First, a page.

While Felicity and the gang track Cooper, Oliver, as the Green Arrow, faces Darhk one-on-one. Not Oliver’s smartest move, but okay. The two fight on the street, but that fight is interrupted when Darhk gets pegged with some kind of rock. It’s a large group of citizens who want Darhk to “get out” of their city. It’s kind of an amusing moment, and Neal McDonough sells it well. Darhk opens his mouth wide, and the whole crowd falls to the ground like Darhk’s got some kind of magical halitosis. Darhk turns his attention to Oliver again, but, before you know it, the crowd rises again.
Eventually, in the spirit of Ghostbusters II, the crowd gives Oliver enough hopeful happy thoughts to repel Darhk’s magic, as he had learned to do in “Genesis.” Only, confusingly, this time it not only protects Oliver from Darhk’s life-force trick, but it seems to take away Darhk’s magic completely. At least that was my takeaway when Darhk is forced to engage in a hand-to-hand combat in the street without the use of magic. But it’s never explained, and it becomes even less clear when Darhk later senses that Cooper is not doing his bidding and kills him remotely with magic. So does Darhk have magic or doesn’t he? It doesn’t really matter, though, because, as the citizens and Ghosts face off in a massive street rumble, Oliver stabs Darhk with an arrow. Darhk is deahd.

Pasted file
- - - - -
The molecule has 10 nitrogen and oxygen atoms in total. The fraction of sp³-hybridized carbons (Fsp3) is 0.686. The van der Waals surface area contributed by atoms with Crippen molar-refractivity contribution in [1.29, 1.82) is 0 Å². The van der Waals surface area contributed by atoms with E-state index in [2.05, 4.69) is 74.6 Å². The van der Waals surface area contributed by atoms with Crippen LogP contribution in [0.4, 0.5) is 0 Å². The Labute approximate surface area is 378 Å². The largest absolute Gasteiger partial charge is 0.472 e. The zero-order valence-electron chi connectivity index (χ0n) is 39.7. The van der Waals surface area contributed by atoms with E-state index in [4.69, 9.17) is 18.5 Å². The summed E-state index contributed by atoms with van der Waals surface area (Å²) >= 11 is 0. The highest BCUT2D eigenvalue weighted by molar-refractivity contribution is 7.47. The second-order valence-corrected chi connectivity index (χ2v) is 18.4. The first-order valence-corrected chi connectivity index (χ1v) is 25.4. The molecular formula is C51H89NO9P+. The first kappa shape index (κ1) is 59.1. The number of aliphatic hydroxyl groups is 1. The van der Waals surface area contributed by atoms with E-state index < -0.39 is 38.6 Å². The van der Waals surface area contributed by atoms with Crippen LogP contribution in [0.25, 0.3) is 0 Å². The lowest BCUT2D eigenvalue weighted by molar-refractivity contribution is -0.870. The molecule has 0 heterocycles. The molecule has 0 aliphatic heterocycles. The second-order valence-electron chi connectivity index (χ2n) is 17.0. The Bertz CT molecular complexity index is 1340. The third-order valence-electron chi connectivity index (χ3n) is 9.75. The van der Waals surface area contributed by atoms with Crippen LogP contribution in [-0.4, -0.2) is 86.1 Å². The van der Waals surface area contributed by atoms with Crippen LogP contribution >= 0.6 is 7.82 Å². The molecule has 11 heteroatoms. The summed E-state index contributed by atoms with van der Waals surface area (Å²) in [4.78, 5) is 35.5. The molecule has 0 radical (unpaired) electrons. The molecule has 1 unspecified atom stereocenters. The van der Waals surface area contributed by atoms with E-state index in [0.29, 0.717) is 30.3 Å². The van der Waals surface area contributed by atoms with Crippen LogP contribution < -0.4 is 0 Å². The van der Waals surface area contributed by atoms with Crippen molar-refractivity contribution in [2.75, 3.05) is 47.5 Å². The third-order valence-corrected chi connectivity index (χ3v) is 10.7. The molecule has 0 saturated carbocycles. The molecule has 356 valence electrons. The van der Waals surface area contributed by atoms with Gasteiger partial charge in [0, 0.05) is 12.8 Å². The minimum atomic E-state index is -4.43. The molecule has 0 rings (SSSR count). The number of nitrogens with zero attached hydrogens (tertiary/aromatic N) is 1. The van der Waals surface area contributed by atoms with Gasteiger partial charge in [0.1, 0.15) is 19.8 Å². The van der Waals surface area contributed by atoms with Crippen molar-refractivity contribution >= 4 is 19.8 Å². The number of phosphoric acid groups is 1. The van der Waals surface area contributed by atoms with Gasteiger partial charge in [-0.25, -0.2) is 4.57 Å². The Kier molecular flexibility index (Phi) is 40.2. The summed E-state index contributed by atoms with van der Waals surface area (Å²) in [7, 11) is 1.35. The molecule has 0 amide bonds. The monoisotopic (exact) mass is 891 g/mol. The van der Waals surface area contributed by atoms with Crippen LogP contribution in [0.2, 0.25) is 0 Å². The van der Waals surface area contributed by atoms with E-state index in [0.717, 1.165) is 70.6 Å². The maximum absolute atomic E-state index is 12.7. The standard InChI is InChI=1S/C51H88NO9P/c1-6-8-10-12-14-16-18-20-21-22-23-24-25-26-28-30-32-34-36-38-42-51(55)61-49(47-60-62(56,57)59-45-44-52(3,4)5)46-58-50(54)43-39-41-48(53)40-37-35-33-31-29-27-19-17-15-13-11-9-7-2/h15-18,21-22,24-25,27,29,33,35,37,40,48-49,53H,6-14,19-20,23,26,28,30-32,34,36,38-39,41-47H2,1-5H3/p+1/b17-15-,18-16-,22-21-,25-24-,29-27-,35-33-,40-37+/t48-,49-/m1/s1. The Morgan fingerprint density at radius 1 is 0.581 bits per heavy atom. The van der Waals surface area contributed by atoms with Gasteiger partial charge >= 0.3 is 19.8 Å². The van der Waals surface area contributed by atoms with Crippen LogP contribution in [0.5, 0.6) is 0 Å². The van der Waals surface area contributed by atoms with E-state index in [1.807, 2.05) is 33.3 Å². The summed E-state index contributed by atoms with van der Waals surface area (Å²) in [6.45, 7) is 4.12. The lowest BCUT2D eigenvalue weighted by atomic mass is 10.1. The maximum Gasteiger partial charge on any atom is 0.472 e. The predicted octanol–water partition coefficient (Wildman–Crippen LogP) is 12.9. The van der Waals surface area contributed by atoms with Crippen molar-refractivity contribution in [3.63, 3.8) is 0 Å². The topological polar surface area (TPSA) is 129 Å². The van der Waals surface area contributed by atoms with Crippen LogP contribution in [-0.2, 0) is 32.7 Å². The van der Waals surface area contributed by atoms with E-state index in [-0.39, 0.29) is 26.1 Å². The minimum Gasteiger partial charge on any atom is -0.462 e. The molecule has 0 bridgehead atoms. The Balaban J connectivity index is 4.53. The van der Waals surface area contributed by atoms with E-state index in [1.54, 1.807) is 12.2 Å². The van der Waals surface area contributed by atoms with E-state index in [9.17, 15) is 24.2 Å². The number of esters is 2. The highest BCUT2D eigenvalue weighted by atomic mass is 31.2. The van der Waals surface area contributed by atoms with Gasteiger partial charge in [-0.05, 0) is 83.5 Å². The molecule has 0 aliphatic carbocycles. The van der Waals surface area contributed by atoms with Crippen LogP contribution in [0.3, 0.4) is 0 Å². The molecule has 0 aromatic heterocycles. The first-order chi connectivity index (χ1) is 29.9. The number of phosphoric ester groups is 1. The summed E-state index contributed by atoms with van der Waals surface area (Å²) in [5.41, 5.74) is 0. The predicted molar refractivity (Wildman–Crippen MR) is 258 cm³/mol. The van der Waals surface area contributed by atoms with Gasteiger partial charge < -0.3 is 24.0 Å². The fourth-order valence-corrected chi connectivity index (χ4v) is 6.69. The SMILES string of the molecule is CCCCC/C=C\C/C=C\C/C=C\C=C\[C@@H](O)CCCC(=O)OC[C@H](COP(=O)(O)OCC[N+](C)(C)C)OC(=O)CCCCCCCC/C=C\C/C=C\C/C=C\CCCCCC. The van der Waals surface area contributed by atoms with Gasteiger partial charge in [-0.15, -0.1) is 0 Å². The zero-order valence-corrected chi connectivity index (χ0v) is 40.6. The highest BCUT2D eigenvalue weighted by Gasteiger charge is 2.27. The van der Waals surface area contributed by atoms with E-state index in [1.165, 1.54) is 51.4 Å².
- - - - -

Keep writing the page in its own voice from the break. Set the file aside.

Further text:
Although Darhk is gone, Team Arrow isn’t in the mood to celebrate. While gathered in the bunker, Lance announces that he’s been officially terminated as a police officer and is going to hit the road with Donna. Thea, too, announces that she’s going to be spending some time away from her Speedy persona. Dig also is planning to do some soul-searching away from Star City. This was an odd and awkward scene with everyone making these declarations one after the other.